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Not entertaining the troops: South Korea scraps pop-star soldiers

Following a series of scandals involving celebrity recruits, the South Korean military has decided that K-pop stars will no longer receive special treatment when they carry out their obligatory service.

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(Chung Sung-Jun/AFP/Getty Images)

SEOUL, South Korea — The defense ministry said Thursday it will abolish a controversial unit composed of conscripted celebrity soldiers as criticism grew over special treatment and their commitment to military service under a lax system.

The so-called "entertainment soldiers" serve in the Defense Media Agency (DMA), a unit that has provided programming for TV and radio broadcasts to promote a positive image of the military since 1997.

All able-bodied South Korean men serve about two years in the armed forces as the country is technically still at war with North Korea.

The special service system has been bombarded with public criticism after several celebrity soldiers were caught on video in late June while drinking and entering massage parlors after performing in a provincial concert hosted by the ministry.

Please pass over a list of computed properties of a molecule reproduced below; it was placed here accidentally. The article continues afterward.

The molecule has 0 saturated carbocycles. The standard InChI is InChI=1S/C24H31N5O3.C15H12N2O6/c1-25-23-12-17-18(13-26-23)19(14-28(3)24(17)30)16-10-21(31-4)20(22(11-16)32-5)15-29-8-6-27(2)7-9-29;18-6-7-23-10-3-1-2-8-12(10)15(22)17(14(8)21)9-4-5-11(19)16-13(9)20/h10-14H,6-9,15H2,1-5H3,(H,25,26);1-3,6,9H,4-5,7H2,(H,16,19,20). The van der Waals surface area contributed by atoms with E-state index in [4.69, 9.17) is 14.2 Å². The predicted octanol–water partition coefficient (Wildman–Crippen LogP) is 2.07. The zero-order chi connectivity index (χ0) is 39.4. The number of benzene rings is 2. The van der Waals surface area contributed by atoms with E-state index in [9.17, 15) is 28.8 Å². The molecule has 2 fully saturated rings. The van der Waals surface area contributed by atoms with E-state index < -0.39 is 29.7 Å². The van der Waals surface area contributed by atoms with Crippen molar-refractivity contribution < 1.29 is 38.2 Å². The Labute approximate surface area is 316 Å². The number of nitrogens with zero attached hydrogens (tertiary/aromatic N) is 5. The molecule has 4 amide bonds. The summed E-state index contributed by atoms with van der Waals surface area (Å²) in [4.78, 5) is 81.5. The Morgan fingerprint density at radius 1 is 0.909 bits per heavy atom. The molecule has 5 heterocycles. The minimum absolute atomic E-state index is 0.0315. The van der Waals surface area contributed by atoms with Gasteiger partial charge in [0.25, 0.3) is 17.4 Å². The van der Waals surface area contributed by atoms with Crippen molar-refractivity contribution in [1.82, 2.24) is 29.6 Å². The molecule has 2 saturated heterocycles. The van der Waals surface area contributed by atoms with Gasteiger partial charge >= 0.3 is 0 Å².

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The ministry conducted a special audit following the incident and on Thursday announced disciplinary actions for the soldiers as well as their seniors.

"We feel a grave responsibility for the lax management of the Defense Media Agency and decided to scrap it in light of the audit results," the ministry said in a release.

Eight soldiers will face disciplinary actions for violating the code of conduct, while three of them who used cell phones — which are banned for soldiers — will receive a heavy punishment, the ministry said.

Five officials at the agency were disciplined, and six others received warnings, it noted.

A total of 15 soldiers under the DMA will be relocated to other Army units.

For military TV and radio programs and events, the ministry will recruit civilian professionals or select talented soldiers if necessary in the future, it said.

The military's alleged special treatment of celebrities has frequently been the subject of criticism as several celebrities serving military duty were seen as enjoying more freedom than ordinary soldiers.

Earlier this year, K-pop star Rain was in trouble when he was caught on camera while on a date with a top actress during his service and faced disciplinary action.

The military service is a highly sensitive issue in South Korea where political candidates lose elections because they or their sons have not served in the military. Some celebrities and athletes have been arrested and forced into near exile after getting caught evading the draft.

http://www.globalpost.com/dispatch/news/yonhap-news-agency/130718/military-scraps-entertainment-soldier-system